Description

Throughout the 1980s Chris Steele-Perkins recorded the rapidly changing social landscape that he found in England after returning from extensive travels abroad. He said he experienced a kind of culture shock on his return. “I wanted to re-orientate myself. I found myself returning to the public rituals we employ in the pursuit of happiness. For there we display our identity as we would like it to be. There we make signals to each other about who we are, and about what we believe in. Looking through this haze of signals with a tangential glance, a curious eye, reveals some unintended things,” Steele-Perkins says. Pictured here, gambling on roulette at a black-tie party.

 

Everything shifts as you move, and different things come into focus at different points of your life, and you try to articulate that

Chris Steele-Perkins

Chris Steele-Perkins was born in 1947 in Rangoon, Burma and at the age of two, moved to England with his father. At the University of Newcastle-upon-Tyne, he studied psychology and worked for the student newspaper; he graduated with honors in 1970 and started to work as a freelance photographer, moving to London in 1971.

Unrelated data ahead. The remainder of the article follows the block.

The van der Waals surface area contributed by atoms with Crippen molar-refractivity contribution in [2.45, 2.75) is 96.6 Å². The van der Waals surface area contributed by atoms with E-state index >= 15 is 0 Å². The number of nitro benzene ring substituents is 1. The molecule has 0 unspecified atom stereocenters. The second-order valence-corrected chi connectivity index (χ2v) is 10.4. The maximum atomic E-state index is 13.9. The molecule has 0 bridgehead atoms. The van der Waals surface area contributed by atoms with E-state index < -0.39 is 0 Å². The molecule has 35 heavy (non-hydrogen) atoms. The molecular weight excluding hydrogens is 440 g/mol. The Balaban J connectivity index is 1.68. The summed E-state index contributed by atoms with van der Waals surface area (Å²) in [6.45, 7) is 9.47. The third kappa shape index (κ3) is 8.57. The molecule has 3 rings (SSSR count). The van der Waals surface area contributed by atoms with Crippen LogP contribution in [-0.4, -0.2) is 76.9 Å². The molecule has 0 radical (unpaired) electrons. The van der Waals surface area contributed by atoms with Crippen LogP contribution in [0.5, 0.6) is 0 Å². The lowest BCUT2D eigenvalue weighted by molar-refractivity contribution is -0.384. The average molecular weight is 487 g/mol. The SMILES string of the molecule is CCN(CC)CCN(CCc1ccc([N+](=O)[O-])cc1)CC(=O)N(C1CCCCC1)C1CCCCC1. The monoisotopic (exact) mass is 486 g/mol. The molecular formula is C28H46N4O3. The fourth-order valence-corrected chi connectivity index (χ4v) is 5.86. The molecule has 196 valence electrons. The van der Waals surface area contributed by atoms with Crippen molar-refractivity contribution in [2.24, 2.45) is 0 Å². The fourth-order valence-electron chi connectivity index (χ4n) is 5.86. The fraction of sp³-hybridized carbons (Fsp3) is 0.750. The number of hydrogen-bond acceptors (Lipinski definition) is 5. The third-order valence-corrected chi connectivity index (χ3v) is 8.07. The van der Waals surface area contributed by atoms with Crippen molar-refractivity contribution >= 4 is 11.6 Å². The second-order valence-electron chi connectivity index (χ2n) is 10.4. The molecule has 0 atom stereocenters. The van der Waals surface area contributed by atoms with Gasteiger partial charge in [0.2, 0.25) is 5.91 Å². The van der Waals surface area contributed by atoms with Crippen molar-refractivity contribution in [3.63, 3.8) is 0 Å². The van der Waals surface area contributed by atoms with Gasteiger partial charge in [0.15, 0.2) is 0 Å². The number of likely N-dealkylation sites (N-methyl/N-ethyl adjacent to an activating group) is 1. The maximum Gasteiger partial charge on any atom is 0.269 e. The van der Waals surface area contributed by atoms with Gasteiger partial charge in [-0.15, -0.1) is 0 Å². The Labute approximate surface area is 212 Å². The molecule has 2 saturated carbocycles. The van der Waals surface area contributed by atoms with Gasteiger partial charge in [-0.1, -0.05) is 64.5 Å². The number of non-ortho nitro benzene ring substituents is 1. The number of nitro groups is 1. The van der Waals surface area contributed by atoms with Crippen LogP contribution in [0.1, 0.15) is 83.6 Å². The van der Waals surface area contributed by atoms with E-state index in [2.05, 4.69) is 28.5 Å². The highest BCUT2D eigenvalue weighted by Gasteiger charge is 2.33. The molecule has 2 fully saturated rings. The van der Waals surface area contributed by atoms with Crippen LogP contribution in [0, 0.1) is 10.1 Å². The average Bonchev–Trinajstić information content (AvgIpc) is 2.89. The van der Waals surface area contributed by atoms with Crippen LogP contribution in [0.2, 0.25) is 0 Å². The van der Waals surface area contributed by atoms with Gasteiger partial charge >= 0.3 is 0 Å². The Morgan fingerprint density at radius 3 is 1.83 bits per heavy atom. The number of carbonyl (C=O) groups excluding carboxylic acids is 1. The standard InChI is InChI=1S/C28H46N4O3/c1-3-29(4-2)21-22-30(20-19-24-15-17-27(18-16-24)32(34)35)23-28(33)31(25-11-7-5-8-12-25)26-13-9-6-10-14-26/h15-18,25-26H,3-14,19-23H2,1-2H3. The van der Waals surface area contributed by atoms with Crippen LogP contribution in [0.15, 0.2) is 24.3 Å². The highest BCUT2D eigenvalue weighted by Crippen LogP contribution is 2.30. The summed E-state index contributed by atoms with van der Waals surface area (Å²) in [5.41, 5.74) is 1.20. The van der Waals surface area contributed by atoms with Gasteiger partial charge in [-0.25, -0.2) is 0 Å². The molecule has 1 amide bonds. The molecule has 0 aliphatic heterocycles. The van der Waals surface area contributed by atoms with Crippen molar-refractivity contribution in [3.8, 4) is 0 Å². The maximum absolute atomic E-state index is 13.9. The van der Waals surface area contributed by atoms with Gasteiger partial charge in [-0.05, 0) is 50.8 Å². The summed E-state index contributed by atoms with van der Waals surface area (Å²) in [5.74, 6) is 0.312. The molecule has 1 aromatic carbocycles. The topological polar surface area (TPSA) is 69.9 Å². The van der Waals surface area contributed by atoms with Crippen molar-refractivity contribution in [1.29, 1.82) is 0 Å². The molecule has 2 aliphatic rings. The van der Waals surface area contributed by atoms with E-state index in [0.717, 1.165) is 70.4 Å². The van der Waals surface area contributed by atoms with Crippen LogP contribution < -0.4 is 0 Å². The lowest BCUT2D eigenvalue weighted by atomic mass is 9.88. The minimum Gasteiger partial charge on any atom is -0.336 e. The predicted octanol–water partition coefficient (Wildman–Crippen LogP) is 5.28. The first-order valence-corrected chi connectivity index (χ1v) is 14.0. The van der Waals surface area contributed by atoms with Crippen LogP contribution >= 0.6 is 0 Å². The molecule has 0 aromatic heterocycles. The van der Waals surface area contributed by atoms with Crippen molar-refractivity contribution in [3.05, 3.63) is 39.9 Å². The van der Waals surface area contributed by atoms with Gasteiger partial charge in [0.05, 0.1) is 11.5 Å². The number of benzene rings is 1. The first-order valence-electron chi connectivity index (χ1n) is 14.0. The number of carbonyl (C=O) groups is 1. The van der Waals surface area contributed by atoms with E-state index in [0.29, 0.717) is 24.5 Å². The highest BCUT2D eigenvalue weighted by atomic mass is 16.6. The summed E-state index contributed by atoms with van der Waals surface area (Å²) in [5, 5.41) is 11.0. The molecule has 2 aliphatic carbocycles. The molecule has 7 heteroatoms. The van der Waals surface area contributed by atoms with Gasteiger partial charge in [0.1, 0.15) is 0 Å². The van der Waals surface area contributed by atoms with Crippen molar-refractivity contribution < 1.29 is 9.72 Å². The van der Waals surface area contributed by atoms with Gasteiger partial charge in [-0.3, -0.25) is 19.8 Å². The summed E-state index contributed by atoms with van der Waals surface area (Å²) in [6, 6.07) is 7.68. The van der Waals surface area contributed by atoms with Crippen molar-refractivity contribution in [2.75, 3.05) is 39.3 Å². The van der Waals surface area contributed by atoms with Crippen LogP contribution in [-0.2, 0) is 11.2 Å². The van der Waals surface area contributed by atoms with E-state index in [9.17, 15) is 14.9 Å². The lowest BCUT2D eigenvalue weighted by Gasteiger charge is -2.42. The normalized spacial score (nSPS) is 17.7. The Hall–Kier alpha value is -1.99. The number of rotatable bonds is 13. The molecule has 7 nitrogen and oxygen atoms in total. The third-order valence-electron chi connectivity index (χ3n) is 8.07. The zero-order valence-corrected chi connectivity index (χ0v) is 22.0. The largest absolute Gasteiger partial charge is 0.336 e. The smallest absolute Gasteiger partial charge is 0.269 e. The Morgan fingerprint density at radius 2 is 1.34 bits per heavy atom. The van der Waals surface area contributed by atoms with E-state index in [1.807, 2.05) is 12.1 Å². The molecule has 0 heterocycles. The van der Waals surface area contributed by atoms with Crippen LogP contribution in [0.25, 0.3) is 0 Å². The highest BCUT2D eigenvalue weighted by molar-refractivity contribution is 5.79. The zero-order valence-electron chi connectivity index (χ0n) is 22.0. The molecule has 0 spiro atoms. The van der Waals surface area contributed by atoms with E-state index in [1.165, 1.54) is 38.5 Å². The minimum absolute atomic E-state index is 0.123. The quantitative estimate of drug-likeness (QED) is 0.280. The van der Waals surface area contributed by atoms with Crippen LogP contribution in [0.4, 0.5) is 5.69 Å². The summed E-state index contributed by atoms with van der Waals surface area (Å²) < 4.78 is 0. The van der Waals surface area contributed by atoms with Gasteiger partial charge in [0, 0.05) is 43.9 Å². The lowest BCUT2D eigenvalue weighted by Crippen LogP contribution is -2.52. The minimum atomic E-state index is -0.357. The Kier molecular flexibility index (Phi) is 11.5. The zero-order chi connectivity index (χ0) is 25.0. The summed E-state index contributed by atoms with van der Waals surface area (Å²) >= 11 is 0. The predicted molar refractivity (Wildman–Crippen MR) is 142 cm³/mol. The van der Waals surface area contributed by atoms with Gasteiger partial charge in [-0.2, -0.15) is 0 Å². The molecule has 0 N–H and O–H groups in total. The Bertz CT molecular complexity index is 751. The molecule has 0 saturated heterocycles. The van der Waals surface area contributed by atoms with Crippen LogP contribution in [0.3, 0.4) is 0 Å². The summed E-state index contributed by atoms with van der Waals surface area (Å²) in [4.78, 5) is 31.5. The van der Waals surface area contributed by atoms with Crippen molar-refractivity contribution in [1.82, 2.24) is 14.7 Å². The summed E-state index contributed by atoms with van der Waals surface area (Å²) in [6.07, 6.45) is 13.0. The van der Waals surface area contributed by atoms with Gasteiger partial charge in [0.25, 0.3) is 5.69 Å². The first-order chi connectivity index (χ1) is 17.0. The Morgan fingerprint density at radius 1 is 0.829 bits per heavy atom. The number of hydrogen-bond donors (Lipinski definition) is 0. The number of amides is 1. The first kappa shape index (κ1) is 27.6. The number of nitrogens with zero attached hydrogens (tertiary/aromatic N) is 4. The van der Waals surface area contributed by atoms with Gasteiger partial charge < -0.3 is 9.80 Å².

Steele-Perkins has produced some of the most iconic images of British society in the last half century, exploring youth subcultures, poverty and community with artful sensitivity. His more than 45-year career has seen him travel widely, making significant bodies of work in his home country of Myanmar, as well as Japan, Africa and Afghanistan, all of which have received critical acclaim.

Steele Perkins became a member of Magnum Photos in 1979 and continues to work in Britain and abroad.

© Chris Steele-Perkins | Magnum Photos

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